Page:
50 years on: remembering the first LGBT picket of the White House

How better to commemorate the first LGBT civil rights protest in front of the White House–50 years ago today–than by opening up the personal papers of John Macy, former head of the U.S. Civil Service Commission, still sealed up in the LBJ Presidential Library.

In an animus-drenched 1966 letter to the Mattachine Society of Washington D.C., Macy wrote:

“Pertinent considerations here (for maintaining the ban on homosexuals in government) are the revulsion of other employees by homosexual conduct and the consequent disruption of service efficiency, the apprehension caused other employees by homosexual advances, solicitations or assaults, the unavoidable subjection of the sexual deviate to erotic stimulation through on-the-job use of common toilet, shower and living facilities, the offense to members of the public who are required to deal with a known or admitted sexual deviate.”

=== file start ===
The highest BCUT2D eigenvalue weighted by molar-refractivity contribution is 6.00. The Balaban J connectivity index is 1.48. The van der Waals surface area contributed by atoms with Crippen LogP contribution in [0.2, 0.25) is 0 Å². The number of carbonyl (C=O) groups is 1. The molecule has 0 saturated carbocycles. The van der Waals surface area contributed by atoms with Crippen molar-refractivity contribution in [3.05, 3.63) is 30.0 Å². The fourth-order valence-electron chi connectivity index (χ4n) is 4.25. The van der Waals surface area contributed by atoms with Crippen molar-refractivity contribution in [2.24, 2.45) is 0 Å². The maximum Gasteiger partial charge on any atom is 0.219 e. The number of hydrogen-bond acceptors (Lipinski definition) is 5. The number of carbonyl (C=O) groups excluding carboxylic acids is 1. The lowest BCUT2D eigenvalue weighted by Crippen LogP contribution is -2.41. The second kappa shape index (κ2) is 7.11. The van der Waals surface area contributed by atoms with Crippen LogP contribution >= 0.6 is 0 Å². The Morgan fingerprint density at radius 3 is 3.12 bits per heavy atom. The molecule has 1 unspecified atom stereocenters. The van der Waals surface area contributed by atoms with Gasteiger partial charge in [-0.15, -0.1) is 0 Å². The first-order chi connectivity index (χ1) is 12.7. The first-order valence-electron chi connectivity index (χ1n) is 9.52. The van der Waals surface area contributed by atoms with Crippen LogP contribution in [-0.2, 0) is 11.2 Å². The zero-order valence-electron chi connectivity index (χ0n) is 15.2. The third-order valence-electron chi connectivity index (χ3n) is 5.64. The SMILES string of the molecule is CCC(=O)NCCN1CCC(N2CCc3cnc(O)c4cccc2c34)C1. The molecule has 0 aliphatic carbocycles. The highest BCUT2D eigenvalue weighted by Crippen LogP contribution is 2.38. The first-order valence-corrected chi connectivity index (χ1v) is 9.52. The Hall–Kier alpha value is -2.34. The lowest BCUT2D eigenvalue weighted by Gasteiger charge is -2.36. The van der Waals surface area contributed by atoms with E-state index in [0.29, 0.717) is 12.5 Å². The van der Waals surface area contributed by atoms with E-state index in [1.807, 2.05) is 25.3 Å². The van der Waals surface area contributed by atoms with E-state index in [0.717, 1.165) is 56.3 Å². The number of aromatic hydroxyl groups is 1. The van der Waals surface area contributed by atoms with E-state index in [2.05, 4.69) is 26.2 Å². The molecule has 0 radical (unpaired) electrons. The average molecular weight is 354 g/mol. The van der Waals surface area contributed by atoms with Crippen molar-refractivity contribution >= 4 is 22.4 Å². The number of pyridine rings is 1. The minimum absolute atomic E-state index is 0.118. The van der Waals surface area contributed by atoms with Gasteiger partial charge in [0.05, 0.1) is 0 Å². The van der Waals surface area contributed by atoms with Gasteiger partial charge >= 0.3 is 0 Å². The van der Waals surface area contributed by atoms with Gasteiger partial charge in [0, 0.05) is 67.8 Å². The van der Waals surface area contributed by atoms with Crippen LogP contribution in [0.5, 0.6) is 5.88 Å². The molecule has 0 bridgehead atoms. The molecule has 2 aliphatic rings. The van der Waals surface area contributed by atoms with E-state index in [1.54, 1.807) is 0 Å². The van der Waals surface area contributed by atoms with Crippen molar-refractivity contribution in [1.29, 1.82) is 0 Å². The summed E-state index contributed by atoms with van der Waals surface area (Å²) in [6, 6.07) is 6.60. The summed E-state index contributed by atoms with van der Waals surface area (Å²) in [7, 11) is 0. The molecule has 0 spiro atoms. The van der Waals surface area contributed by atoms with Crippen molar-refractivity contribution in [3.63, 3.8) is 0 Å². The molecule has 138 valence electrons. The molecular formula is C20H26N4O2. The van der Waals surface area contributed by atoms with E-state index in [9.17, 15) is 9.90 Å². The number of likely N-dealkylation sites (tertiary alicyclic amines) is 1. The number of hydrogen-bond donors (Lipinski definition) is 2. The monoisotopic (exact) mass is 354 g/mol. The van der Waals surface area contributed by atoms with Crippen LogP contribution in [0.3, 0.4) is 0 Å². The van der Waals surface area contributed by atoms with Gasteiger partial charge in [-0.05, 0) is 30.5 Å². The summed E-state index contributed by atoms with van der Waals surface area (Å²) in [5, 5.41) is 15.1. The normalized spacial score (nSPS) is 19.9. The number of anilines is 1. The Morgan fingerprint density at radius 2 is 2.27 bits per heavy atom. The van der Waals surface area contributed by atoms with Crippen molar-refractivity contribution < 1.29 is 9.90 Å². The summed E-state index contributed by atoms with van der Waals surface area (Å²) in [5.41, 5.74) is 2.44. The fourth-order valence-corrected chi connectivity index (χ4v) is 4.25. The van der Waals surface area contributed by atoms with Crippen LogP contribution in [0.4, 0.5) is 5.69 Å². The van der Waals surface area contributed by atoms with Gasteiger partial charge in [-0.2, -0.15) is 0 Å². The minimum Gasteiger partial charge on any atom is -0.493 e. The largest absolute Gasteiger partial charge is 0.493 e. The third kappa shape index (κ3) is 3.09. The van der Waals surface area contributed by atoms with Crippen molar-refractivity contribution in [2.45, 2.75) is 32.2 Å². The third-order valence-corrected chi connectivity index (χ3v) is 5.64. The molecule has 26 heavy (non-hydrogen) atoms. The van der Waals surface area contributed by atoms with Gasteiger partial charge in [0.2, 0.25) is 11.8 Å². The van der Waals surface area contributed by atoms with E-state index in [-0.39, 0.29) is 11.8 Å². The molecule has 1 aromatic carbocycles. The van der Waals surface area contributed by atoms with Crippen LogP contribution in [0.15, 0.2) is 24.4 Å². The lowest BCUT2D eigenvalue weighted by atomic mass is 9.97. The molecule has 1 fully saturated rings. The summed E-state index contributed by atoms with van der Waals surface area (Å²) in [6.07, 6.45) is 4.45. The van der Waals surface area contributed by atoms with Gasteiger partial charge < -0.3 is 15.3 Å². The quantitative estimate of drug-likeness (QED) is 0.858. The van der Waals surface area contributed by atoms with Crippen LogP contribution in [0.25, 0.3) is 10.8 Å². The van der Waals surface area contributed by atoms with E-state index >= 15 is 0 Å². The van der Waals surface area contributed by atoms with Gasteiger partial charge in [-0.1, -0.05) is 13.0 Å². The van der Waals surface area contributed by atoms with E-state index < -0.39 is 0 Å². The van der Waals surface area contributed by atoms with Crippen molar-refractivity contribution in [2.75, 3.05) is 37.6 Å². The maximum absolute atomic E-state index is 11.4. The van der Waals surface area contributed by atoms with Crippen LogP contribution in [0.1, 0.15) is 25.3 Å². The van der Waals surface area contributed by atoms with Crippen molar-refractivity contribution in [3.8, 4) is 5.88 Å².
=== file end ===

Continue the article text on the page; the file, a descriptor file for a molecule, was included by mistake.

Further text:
Despite Macy’s role in continuing federal persecution and humiliation of gays and lesbians, his papers are not subject to FOIA requests because Macy donated them to the National Archives before the passage of the Presidential Records Act of 1978. According to the LBJ Presidential Library, 47 linear feet of Macy’s papers remain sealed and unprocessed–containing volumes of LGBT political history waiting to be told.

Read more about the new Mattachine Society of Washington, D.C.’s archive activism in MSDC President Charles Francis’ latest opinion piece, published today in the Washington Blade.